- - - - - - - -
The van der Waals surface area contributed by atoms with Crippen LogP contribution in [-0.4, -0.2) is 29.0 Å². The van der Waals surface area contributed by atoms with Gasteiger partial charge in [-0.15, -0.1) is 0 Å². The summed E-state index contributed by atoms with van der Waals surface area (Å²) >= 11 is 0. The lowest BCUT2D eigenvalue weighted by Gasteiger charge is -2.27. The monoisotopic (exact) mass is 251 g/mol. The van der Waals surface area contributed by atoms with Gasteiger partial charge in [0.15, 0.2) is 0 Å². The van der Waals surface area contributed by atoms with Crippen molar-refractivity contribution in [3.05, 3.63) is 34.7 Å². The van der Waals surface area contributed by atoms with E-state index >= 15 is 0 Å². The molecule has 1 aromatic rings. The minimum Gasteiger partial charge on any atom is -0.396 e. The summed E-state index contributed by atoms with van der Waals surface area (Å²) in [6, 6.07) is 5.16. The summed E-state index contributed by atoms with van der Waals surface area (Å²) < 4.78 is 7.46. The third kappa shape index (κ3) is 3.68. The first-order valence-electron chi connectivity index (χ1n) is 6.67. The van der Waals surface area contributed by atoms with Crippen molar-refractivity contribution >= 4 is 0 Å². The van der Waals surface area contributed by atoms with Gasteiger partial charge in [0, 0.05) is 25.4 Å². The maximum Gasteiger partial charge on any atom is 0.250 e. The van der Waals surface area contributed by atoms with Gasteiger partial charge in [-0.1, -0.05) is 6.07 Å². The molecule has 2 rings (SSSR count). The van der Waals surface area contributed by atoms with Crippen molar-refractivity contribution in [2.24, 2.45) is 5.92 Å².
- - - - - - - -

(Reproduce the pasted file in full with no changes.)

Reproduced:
The van der Waals surface area contributed by atoms with Crippen LogP contribution in [-0.4, -0.2) is 29.0 Å². The van der Waals surface area contributed by atoms with Gasteiger partial charge in [-0.15, -0.1) is 0 Å². The summed E-state index contributed by atoms with van der Waals surface area (Å²) >= 11 is 0. The lowest BCUT2D eigenvalue weighted by Gasteiger charge is -2.27. The monoisotopic (exact) mass is 251 g/mol. The van der Waals surface area contributed by atoms with Gasteiger partial charge in [0.15, 0.2) is 0 Å². The van der Waals surface area contributed by atoms with Crippen molar-refractivity contribution in [3.05, 3.63) is 34.7 Å². The van der Waals surface area contributed by atoms with E-state index >= 15 is 0 Å². The molecule has 1 aromatic rings. The minimum Gasteiger partial charge on any atom is -0.396 e. The summed E-state index contributed by atoms with van der Waals surface area (Å²) in [6, 6.07) is 5.16. The summed E-state index contributed by atoms with van der Waals surface area (Å²) < 4.78 is 7.46. The third kappa shape index (κ3) is 3.68. The first-order valence-electron chi connectivity index (χ1n) is 6.67. The van der Waals surface area contributed by atoms with Crippen molar-refractivity contribution >= 4 is 0 Å². The van der Waals surface area contributed by atoms with Gasteiger partial charge in [0, 0.05) is 25.4 Å². The maximum Gasteiger partial charge on any atom is 0.250 e. The van der Waals surface area contributed by atoms with Gasteiger partial charge in [-0.1, -0.05) is 6.07 Å². The molecule has 2 rings (SSSR count). The van der Waals surface area contributed by atoms with Crippen molar-refractivity contribution in [2.24, 2.45) is 5.92 Å².